©2017 'The 1997-2017 Swindell Study'

Above: In 1987, Diana Dawes, a former Princeton, New Jersey radio show host who was one of Irene Craigmile Bolam's better friends in the 1970s, recalled some revealing anecdotes about her late friend as newspapers around the country marked the 50th anniversary of Amelia Earhart's storied 'disappearance.' Ms. Dawes, who firmly believed her late friend, Irene had formerly been known as Amelia Earhart, mentioned on a high shelf in Irene's closet she noticed a uniform collection of "large leather bound ledger-books with the letters 'AE' embossed on their spines." In the above excerpt about the "christening dress," the former Amelia Earhart slips and refers to her long gone friend, the original Irene Craigmile, in a past-tense way when she replied to Diana's question, "That was Irene's."


As Amelia Earhart transitioned from her thirties to the way she looked in her early seventies (see below) no matter how one may try to soften the reality blow, it's as if the universe itself has finally delivered this landmark amazing truth to all. It did so by gifting us the recognizable older version of Amelia Earhart when she was known as 'Irene.' The following now exists as an absolute forensic certainty: After Amelia Earhart went missing in 1937 she did not die. She changed her name for the sake of her future privacy and continued living a meaningful and productive life to a ripe old age. Uell Andersen may have said it best when he mentioned how 'after thirty-years of absence it can be hard for families to recognize a loved one.' People do age and more often than not their features harden in the process. The samples shown here, featured among the hundreds of physical and character trait comparisons from the massive 1997-2017 conducted Swindell Study, speak for themselves:


From early adulthood on, as decades pass people do age and their facial features often harden and grow to look care-worn during the process.


Above, a photo of Amelia when she was thirty-one, taken by George Putnam.


The two left and right photos superimposed. ©2017 'The 1997-2017 Swindell Study'


Above, photo of Irene Craigmile Bolam at her 1970 press conference.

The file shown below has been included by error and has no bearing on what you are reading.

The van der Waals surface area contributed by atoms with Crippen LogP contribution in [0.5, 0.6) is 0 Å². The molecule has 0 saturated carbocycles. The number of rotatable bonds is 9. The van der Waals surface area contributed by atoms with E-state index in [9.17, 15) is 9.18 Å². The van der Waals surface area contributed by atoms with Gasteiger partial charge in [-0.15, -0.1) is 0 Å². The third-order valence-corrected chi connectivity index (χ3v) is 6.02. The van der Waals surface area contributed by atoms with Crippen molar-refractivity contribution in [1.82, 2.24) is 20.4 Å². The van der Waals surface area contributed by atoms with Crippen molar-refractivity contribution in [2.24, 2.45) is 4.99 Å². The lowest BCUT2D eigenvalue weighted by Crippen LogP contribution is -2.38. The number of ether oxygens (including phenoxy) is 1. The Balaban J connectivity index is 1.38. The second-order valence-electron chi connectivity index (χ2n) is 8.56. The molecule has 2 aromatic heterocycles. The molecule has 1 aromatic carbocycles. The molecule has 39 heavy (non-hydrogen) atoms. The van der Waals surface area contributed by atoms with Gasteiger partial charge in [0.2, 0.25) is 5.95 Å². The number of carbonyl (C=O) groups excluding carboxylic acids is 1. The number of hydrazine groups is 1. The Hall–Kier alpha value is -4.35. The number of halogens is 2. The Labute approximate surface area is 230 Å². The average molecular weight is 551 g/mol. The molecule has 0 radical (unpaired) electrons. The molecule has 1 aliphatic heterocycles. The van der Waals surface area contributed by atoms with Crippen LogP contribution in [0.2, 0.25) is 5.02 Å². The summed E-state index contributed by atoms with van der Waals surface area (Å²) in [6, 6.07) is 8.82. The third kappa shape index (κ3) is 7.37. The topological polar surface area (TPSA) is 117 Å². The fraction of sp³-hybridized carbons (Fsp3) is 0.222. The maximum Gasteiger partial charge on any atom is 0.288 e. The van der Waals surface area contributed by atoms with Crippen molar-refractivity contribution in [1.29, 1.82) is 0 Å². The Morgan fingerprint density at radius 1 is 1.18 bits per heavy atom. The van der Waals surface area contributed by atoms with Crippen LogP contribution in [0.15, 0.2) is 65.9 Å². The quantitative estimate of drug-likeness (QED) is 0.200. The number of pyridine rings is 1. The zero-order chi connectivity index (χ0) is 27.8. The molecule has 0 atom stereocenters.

Below: Welcome home, the former Amelia Earhart.



©2017 'The 1997-2017 Swindell Study'


"Your work relating to Amelia Earhart and Irene Craigmile is absolutely outstanding. There is no other way to describe it." Amelia Earhart author-historian, Colonel Rollin C. Reineck, USAF (Ret.) responding to the long-term, Amelia Earhart compared to Irene Craigmile forensic research study conducted by Tod Swindell.



©2017 'The 1997-2017 Swindell Study'

"Nothing is as invisible as the obvious." Richard Farson



©2017 'The 1997-2017 Swindell Study'



©2017 'The 1997-2017 Swindell Study'



©2017 'The 1997-2017 Swindell Study'

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About The Swindell Study
The Swindell Study [1997-2020; copyright registrations: TXu 1-915-926 & TXu 2-061-539] is an Investigative Journalist's forensic research evaluation combined with a human comparison analysis. The Study was orchestrated and chiefly executed by Tod Swindell, an independent researcher who developed a consuming interest in the facts attributed to Amelia Earhart's disappearance and missing person case. The complete Study consists of over ten-thousand pages and features rare documents, analytical text, photographs, comparisons, maps, charts, and past-obscured but again revisited investigative research findings. The condensed MSS features 415 total pages; 110 of which contain logistical and visual elements drawn from the 'Amelia to Irene' Comparison Analysis. The Study elaborates on--and plainly exhibits Amelia Earhart's ongoing existence after World War Two with the re-purposed name of, 'Irene O'Crowley Craigmile.' (Surname of 'Bolam' added in 1958.) It also examined the post-war reasoning that left the general public out of the loop of Amelia's ongoing existence with a different name. Simply put, Amelia Earhart was declared 'dead in absentia' in 1939, and the intention after the war, as co-endorsed by the former Amelia Earhart herself and her only sibling, her sister, Muriel, was for it to always remain that way. The complete Study is available for review on a selective basis.